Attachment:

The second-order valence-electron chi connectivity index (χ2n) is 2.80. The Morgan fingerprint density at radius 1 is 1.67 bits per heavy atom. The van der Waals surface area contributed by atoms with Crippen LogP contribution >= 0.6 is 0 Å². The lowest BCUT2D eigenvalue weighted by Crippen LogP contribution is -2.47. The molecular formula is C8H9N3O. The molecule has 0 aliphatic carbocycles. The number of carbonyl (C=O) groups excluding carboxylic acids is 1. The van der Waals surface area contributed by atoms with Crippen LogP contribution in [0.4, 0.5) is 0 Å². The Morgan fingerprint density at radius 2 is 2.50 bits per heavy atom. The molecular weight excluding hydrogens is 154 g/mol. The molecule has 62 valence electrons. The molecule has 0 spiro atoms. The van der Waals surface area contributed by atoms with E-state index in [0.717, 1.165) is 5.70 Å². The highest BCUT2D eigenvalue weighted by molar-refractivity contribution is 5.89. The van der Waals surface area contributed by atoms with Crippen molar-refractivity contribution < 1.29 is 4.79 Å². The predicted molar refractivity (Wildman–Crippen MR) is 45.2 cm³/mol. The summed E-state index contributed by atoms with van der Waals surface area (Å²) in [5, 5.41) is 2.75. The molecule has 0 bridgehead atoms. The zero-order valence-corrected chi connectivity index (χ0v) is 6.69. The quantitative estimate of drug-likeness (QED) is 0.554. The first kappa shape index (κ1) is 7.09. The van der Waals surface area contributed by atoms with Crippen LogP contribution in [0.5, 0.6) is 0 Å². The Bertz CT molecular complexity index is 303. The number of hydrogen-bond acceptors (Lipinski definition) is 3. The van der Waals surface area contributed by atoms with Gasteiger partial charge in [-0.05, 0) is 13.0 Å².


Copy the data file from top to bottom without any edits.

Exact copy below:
The second-order valence-electron chi connectivity index (χ2n) is 2.80. The Morgan fingerprint density at radius 1 is 1.67 bits per heavy atom. The van der Waals surface area contributed by atoms with Crippen LogP contribution >= 0.6 is 0 Å². The lowest BCUT2D eigenvalue weighted by Crippen LogP contribution is -2.47. The molecular formula is C8H9N3O. The molecule has 0 aliphatic carbocycles. The number of carbonyl (C=O) groups excluding carboxylic acids is 1. The van der Waals surface area contributed by atoms with Crippen LogP contribution in [0.4, 0.5) is 0 Å². The Morgan fingerprint density at radius 2 is 2.50 bits per heavy atom. The molecular weight excluding hydrogens is 154 g/mol. The molecule has 62 valence electrons. The molecule has 0 spiro atoms. The van der Waals surface area contributed by atoms with E-state index in [0.717, 1.165) is 5.70 Å². The highest BCUT2D eigenvalue weighted by molar-refractivity contribution is 5.89. The van der Waals surface area contributed by atoms with Crippen molar-refractivity contribution < 1.29 is 4.79 Å². The predicted molar refractivity (Wildman–Crippen MR) is 45.2 cm³/mol. The summed E-state index contributed by atoms with van der Waals surface area (Å²) in [5, 5.41) is 2.75. The molecule has 0 bridgehead atoms. The zero-order valence-corrected chi connectivity index (χ0v) is 6.69. The quantitative estimate of drug-likeness (QED) is 0.554. The first kappa shape index (κ1) is 7.09. The van der Waals surface area contributed by atoms with Crippen LogP contribution in [0.5, 0.6) is 0 Å². The Bertz CT molecular complexity index is 303. The number of hydrogen-bond acceptors (Lipinski definition) is 3. The van der Waals surface area contributed by atoms with Gasteiger partial charge in [-0.05, 0) is 13.0 Å².